A Federal Court judge ruled that the Crown must review all evidence against Mohamed Mahjoub, arrested in 2000 under a National Security Certificate, after concluding that CSIS, Canada's spy agency, does not have mechanisms in place to ensure evidence it uses is not obtained under torture.

The French government took action to "clean" the internet of evidence of an hoax website, modeled after the French foreign ministry's, that announced the French goverment would pay $21 billion in reparations to Haiti to compensate for the money it extracted from the country after a successful 1804 revolution overthrowing slavery. French government officials also refused to rule out possible leagal action, and an employee of the French Foreign Ministry has allegedly made threatening phone calls to the group responsible for the hoax in the days since the action.

The Canadian Supreme Court ruled Canadians should be compensated for breaches of their charter rights, even if such breaches are committed in good faith. The Court ordered the Canadian government to pay $5,000 to a Vancouver lawyer who was held and searched after a suspected "pieing" of then-prime minister Jean Chretien. Experts say the case could have far reaching consequences.

After 10 years in court, Montreal's municipal bylaw on postering was overturned by the Quebec Court of Appeals, which ruled the regulation violates freedom of expression rights guaranteed in the Canadian Charter of Rights and Freedoms. The city says it will continue to enforce its law until it decides whether to challenge the court's decision, with which it has six months to comply. It has indicated it may seek a compromise, increasing the size of public billboards to accommodate posters.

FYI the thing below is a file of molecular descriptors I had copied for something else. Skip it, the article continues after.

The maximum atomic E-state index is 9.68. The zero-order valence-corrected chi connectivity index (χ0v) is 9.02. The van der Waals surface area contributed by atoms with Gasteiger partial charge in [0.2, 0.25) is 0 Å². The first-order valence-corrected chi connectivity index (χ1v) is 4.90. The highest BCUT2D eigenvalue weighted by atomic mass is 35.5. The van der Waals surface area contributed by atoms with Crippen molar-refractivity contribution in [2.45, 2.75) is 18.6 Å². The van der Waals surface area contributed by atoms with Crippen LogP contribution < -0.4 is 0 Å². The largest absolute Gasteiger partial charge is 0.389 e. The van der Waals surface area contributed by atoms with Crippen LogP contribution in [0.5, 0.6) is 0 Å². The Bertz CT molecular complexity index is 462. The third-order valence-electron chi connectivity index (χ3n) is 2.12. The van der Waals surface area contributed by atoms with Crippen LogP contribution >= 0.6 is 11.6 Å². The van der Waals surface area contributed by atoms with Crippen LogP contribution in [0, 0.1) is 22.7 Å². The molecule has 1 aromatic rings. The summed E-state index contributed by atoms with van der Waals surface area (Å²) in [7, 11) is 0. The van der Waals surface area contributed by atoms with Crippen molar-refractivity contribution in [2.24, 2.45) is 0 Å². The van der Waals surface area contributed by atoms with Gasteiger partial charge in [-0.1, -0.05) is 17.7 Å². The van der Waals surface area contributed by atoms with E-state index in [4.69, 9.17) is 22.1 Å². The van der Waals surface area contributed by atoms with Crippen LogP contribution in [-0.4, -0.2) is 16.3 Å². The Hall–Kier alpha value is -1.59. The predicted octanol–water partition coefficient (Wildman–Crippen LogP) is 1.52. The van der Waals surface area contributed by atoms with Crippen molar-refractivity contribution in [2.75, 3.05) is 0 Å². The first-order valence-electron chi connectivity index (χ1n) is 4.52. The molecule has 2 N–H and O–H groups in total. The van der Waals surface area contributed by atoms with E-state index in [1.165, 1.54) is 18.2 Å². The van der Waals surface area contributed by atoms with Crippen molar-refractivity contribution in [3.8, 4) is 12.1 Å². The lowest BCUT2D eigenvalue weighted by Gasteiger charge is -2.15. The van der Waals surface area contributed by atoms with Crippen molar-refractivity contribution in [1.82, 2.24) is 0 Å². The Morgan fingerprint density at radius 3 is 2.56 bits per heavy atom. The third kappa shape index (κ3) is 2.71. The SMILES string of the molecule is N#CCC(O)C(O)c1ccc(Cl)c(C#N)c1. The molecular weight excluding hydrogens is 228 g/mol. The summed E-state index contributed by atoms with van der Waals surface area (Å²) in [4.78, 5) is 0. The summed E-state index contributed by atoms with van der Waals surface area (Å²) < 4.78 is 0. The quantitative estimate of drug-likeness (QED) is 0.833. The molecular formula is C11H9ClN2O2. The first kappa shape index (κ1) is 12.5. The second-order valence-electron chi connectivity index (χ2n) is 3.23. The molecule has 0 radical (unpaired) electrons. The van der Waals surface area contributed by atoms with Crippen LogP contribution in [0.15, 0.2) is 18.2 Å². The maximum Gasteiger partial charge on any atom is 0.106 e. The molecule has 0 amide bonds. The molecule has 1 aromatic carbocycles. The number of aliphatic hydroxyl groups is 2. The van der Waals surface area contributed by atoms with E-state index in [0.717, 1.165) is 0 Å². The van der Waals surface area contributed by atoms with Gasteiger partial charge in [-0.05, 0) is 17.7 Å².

Shawn Atleo, National Chief of the Assembly of First Nations (AFN), called for the Indian Act to be scrapped within five years and replaced by a just relationship between Indigenous peoples and the Canadian government. "We will once and for all work to dismantle the unnecessary machinery of the Department of Indian Affairs, which only perpetuates our poverty," he told the 2,000 delegates at the AFN's annual general assembly in Winnipeg.

Members of the Algonquin of Barriere Lake north of Montreal blockaded the road leading into their reserve, stopping a federal government official from holding a nomination meeting for band council elections imposed through section 74 of the Indian Act. While there have been divisions in the community in recent years over the identity of their Customary Chief and Council, the different sides are collectively opposing the federal government's attempt to replace their traditional leadership selection process, which is tied to their land use.

WikiLeaks, an organization that publishes and protects material from journalists and whistleblowers, made public 91,000 secret US-military reports about Afghanistan. The reports describe in minute detail US military operations from 2004 to the end of 2009, and are "the most comprehensive history of a war ever to be published during the course of a war," according to Julian Assange, founder of WikiLeaks.

July was the deadliest month for US troops in the nine-year war in Afghanistan.

The conservative government ordered a review of the Public Service Employment Act with the goal of putting an end to affirmative action in the public service. Unions criticized the move as an attack on equity and diversity in the workplace.

Bank executives were overpaid $1.6 billion at the height of the financial crisis, according to a review by the White House special master on Wall Street compensation.

The BBC released a damning report on Canada's role in the global asbestos industry. Canada federally funds an asbestos lobby group to sell Canadian asbestos worldwide; last year Canada exported 153,000 tonnes of white asbestos, mostly to India. Blamed by the World Health Organization for 90,000 deaths a year, asbestos is the largest contributor to work-related cancer in the world. Supporters of the industry say asbestos is not dangerous if handled correctly.

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The Dominion is a monthly paper published by an incipient network of independent journalists in Canada. It aims to provide accurate, critical coverage that is accountable to its readers and the subjects it tackles. Taking its name from Canada's official status as both a colony and a colonial force, the Dominion examines politics, culture and daily life with a view to understanding the exercise of power.